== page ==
Closeup of the de-barked surface of an ash wood log, in which two long creamy white beelte larvae sit in carved out spaces, each with a sinuous path left behind them in the wood, filled with a light brown dusty substance.
(Photo credit: Nathan Siegert, USDA Forest Service) Since its arrival in North America, the emerald ash borer (Agrilus planipennis) has killed over 90 percent of ash trees within a few years of establishing in a new area. Its larvae feed on the inner bark and phloem of trees, leaving behind signature S-shaped galleries as shown here. A new study using a pest dispersal model shows that optimal management strategies to protect urban ash trees in the U.S. from emerald ash borer include both quarantines of wood from infested zones and biological control with parasitoid wasps—with greatest effectiveness reached when quarantines represent the majority of management resources.

To find what management strategies minimize urban tree mortality under the current budget, the researchers derived a pest dispersal model as a mixed-integer linear program integrated with biocontrol and quarantine measures that results in an optimal spatiotemporal pattern of pest control. They then compared their findings with conventional management methods and the current EAB control strategies under USDA APHIS.

According to the model, combining quarantines with biocontrol is the best way to save ash trees. “We discovered that our optimized EAB management strategies, which incorporated quarantines and biocontrol together, consistently outperformed sole reliance on biological control, with a protection of up to 1 million additional street trees and savings of $629 million [U.S.] in tree removal and replacement costs between now and 2050,” Hudgins says.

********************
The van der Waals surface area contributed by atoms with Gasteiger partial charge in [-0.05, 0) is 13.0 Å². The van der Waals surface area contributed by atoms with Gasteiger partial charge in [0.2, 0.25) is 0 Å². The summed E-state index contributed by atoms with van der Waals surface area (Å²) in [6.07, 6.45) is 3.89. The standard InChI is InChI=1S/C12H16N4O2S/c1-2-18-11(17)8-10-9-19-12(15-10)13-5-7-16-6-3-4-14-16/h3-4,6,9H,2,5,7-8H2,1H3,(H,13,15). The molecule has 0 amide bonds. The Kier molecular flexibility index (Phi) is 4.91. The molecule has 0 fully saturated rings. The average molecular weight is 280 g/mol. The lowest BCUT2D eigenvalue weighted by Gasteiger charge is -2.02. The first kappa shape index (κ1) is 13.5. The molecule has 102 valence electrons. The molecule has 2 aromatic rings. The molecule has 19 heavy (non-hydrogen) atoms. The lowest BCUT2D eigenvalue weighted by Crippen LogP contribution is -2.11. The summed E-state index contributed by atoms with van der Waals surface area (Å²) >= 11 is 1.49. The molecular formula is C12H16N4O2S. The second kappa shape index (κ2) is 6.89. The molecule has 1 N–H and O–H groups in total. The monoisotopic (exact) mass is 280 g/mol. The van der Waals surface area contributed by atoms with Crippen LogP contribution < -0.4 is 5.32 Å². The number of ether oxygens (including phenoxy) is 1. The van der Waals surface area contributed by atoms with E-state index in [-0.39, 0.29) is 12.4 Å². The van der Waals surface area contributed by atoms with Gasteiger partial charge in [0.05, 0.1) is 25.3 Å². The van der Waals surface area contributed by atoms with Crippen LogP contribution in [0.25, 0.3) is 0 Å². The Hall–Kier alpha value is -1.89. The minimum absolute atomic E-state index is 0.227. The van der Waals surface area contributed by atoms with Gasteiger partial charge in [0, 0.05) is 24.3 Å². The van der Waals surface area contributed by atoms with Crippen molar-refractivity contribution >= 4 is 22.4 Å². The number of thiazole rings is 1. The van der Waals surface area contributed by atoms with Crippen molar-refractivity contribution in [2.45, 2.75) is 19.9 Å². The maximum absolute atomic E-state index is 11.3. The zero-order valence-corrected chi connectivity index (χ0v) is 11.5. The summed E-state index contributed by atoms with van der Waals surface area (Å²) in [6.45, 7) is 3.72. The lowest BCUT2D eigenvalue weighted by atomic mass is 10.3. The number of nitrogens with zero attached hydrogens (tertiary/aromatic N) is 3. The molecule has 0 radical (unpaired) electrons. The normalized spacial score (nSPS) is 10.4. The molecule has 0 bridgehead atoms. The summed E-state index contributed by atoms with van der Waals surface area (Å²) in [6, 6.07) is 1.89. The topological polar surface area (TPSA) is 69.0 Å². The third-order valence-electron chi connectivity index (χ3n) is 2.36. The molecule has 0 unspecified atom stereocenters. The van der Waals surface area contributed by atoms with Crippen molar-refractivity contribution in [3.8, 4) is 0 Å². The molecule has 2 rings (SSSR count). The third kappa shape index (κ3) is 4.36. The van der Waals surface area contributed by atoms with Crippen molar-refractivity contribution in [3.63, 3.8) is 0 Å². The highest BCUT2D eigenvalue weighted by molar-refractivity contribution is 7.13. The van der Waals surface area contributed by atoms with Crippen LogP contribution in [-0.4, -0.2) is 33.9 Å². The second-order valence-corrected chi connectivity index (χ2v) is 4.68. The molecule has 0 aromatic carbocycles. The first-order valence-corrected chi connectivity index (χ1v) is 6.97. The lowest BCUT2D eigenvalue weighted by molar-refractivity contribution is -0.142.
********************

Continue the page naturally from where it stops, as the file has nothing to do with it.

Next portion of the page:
The model showed optimal strategies not only relied on quarantines in addition to biocontrol, but they performed best with an unexpectedly strong majority of the funding directed toward maintaining effective quarantines around city centers. The study’s authors found that, while any management strategy with at least 20 percent spent on quarantines worked relatively well, the best results were seen when 98-99 percent of the budget was spent on quarantine with only 1-2 percent spent on biological control with parasitoids.

Findings from the study indicate that a coherent and harmonized effort to implement or maintain domestic quarantines in the U.S. could go as far as to save a billion dollars over the next three decades if implemented in a way that considers human behavior and connectivity among urban centers.

As it stands now, however, the regulatory environment affecting firewood movement within the U.S. is inconsistent, with just 18 of 50 states currently holding a partial or full external quarantine applicable to the movement of firewood that is potentially infested with emerald ash borer, leaving the remaining states particularly vulnerable to new infestations.

A de-barked log of ash wood sits in grass, and a sinuous zig-zag path is visible on the surface of the wood.
(Photo credit: Nathan Siegert, USDA Forest Service)Since its arrival in North America, the emerald ash borer (Agrilus planipennis) has killed over 90 percent of ash trees within a few years of establishing in a new area. Its larvae feed on the inner bark and phloem of trees, leaving behind signature S-shaped galleries as shown here. A new study using a pest dispersal model shows that optimal management strategies to protect urban ash trees in the U.S. from emerald ash borer include both quarantines of wood from infested zones and biological control with parasitoid wasps—with greatest effectiveness reached when quarantines represent the majority of management resources.